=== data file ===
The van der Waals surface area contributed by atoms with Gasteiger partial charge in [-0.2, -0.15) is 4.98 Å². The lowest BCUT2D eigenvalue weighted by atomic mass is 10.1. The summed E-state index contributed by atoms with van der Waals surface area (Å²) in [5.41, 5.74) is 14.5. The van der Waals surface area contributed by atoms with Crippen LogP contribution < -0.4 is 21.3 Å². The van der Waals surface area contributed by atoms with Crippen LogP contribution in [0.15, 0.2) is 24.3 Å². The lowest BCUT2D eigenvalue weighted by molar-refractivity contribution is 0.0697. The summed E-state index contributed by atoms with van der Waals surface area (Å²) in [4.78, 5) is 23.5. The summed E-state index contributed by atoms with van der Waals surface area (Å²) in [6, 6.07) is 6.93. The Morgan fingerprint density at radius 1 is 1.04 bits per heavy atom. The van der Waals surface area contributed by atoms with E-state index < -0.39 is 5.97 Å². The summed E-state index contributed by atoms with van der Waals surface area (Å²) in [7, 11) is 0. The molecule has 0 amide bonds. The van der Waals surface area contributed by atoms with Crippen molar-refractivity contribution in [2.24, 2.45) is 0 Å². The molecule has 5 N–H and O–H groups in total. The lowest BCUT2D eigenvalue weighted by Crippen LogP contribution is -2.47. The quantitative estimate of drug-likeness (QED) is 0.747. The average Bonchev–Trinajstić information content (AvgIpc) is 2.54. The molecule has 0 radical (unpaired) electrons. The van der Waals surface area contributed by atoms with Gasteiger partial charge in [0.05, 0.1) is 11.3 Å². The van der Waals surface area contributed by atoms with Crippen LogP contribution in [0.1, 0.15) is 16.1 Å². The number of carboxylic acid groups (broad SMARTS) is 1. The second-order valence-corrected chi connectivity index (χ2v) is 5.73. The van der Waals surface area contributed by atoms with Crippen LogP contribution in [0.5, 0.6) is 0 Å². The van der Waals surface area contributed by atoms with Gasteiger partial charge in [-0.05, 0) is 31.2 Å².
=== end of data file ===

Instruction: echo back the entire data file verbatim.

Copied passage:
The van der Waals surface area contributed by atoms with Gasteiger partial charge in [-0.2, -0.15) is 4.98 Å². The lowest BCUT2D eigenvalue weighted by atomic mass is 10.1. The summed E-state index contributed by atoms with van der Waals surface area (Å²) in [5.41, 5.74) is 14.5. The van der Waals surface area contributed by atoms with Crippen LogP contribution < -0.4 is 21.3 Å². The van der Waals surface area contributed by atoms with Crippen LogP contribution in [0.15, 0.2) is 24.3 Å². The lowest BCUT2D eigenvalue weighted by molar-refractivity contribution is 0.0697. The summed E-state index contributed by atoms with van der Waals surface area (Å²) in [4.78, 5) is 23.5. The summed E-state index contributed by atoms with van der Waals surface area (Å²) in [6, 6.07) is 6.93. The Morgan fingerprint density at radius 1 is 1.04 bits per heavy atom. The van der Waals surface area contributed by atoms with E-state index < -0.39 is 5.97 Å². The summed E-state index contributed by atoms with van der Waals surface area (Å²) in [7, 11) is 0. The molecule has 0 amide bonds. The van der Waals surface area contributed by atoms with Crippen molar-refractivity contribution in [2.24, 2.45) is 0 Å². The molecule has 5 N–H and O–H groups in total. The lowest BCUT2D eigenvalue weighted by Crippen LogP contribution is -2.47. The quantitative estimate of drug-likeness (QED) is 0.747. The average Bonchev–Trinajstić information content (AvgIpc) is 2.54. The molecule has 0 radical (unpaired) electrons. The van der Waals surface area contributed by atoms with Gasteiger partial charge in [0.05, 0.1) is 11.3 Å². The van der Waals surface area contributed by atoms with Crippen LogP contribution in [0.1, 0.15) is 16.1 Å². The number of carboxylic acid groups (broad SMARTS) is 1. The second-order valence-corrected chi connectivity index (χ2v) is 5.73. The van der Waals surface area contributed by atoms with Crippen LogP contribution in [0.5, 0.6) is 0 Å². The van der Waals surface area contributed by atoms with Gasteiger partial charge in [-0.05, 0) is 31.2 Å².